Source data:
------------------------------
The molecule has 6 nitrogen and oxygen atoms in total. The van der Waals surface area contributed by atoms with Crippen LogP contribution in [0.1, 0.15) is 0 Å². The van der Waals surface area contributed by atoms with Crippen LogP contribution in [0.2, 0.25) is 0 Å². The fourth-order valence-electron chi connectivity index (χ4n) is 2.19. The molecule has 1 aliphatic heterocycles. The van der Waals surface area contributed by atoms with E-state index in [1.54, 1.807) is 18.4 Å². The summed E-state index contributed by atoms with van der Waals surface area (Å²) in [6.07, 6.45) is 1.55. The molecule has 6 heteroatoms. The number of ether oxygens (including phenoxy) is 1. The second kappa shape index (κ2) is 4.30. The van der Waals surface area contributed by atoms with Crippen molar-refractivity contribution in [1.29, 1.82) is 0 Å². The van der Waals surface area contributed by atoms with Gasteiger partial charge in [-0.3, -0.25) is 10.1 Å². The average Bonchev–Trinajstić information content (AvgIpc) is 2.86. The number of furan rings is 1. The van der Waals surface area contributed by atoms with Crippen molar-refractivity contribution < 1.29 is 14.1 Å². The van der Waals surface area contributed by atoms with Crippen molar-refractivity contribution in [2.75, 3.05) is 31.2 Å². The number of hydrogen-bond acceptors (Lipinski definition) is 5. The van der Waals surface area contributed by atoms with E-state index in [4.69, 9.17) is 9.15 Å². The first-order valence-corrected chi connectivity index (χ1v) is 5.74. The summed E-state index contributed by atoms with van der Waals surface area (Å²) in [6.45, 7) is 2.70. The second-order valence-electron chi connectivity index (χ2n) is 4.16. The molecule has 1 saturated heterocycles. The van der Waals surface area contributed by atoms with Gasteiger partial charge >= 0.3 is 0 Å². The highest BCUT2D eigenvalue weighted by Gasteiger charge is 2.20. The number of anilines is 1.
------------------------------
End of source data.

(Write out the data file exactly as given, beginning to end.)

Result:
The molecule has 6 nitrogen and oxygen atoms in total. The van der Waals surface area contributed by atoms with Crippen LogP contribution in [0.1, 0.15) is 0 Å². The van der Waals surface area contributed by atoms with Crippen LogP contribution in [0.2, 0.25) is 0 Å². The fourth-order valence-electron chi connectivity index (χ4n) is 2.19. The molecule has 1 aliphatic heterocycles. The van der Waals surface area contributed by atoms with E-state index in [1.54, 1.807) is 18.4 Å². The summed E-state index contributed by atoms with van der Waals surface area (Å²) in [6.07, 6.45) is 1.55. The molecule has 6 heteroatoms. The number of ether oxygens (including phenoxy) is 1. The second kappa shape index (κ2) is 4.30. The van der Waals surface area contributed by atoms with Crippen molar-refractivity contribution in [1.29, 1.82) is 0 Å². The van der Waals surface area contributed by atoms with Gasteiger partial charge in [-0.3, -0.25) is 10.1 Å². The average Bonchev–Trinajstić information content (AvgIpc) is 2.86. The number of furan rings is 1. The van der Waals surface area contributed by atoms with Crippen molar-refractivity contribution < 1.29 is 14.1 Å². The van der Waals surface area contributed by atoms with Crippen molar-refractivity contribution in [2.75, 3.05) is 31.2 Å². The number of hydrogen-bond acceptors (Lipinski definition) is 5. The van der Waals surface area contributed by atoms with E-state index in [4.69, 9.17) is 9.15 Å². The first-order valence-corrected chi connectivity index (χ1v) is 5.74. The summed E-state index contributed by atoms with van der Waals surface area (Å²) in [6.45, 7) is 2.70. The second-order valence-electron chi connectivity index (χ2n) is 4.16. The molecule has 1 saturated heterocycles. The van der Waals surface area contributed by atoms with Gasteiger partial charge >= 0.3 is 0 Å². The highest BCUT2D eigenvalue weighted by Gasteiger charge is 2.20. The number of anilines is 1.